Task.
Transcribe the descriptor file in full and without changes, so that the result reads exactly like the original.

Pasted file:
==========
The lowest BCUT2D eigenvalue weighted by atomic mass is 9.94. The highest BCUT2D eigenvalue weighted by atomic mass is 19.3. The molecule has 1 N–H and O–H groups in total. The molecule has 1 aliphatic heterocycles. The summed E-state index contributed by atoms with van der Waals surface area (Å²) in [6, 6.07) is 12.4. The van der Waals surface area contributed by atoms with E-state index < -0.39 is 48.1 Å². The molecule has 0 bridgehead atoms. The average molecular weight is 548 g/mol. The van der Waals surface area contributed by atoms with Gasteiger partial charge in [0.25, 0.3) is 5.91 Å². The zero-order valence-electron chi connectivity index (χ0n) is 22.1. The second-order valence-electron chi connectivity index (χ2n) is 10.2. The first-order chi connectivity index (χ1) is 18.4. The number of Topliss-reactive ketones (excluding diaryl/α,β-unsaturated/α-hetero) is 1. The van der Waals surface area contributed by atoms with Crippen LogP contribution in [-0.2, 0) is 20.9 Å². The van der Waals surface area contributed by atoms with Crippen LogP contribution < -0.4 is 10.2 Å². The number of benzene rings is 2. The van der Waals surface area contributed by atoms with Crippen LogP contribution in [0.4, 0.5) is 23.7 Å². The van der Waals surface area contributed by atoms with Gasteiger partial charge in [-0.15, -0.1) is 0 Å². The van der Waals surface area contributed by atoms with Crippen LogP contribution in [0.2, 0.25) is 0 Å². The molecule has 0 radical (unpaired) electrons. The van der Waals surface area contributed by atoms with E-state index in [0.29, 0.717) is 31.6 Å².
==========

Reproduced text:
The lowest BCUT2D eigenvalue weighted by atomic mass is 9.94. The highest BCUT2D eigenvalue weighted by atomic mass is 19.3. The molecule has 1 N–H and O–H groups in total. The molecule has 1 aliphatic heterocycles. The summed E-state index contributed by atoms with van der Waals surface area (Å²) in [6, 6.07) is 12.4. The van der Waals surface area contributed by atoms with E-state index < -0.39 is 48.1 Å². The molecule has 0 bridgehead atoms. The average molecular weight is 548 g/mol. The van der Waals surface area contributed by atoms with Gasteiger partial charge in [0.25, 0.3) is 5.91 Å². The zero-order valence-electron chi connectivity index (χ0n) is 22.1. The second-order valence-electron chi connectivity index (χ2n) is 10.2. The first-order chi connectivity index (χ1) is 18.4. The number of Topliss-reactive ketones (excluding diaryl/α,β-unsaturated/α-hetero) is 1. The van der Waals surface area contributed by atoms with Crippen LogP contribution in [-0.2, 0) is 20.9 Å². The van der Waals surface area contributed by atoms with Crippen LogP contribution < -0.4 is 10.2 Å². The number of benzene rings is 2. The van der Waals surface area contributed by atoms with Crippen LogP contribution in [0.4, 0.5) is 23.7 Å². The van der Waals surface area contributed by atoms with Gasteiger partial charge in [-0.15, -0.1) is 0 Å². The van der Waals surface area contributed by atoms with Crippen LogP contribution in [0.2, 0.25) is 0 Å². The molecule has 0 radical (unpaired) electrons. The van der Waals surface area contributed by atoms with E-state index in [0.29, 0.717) is 31.6 Å².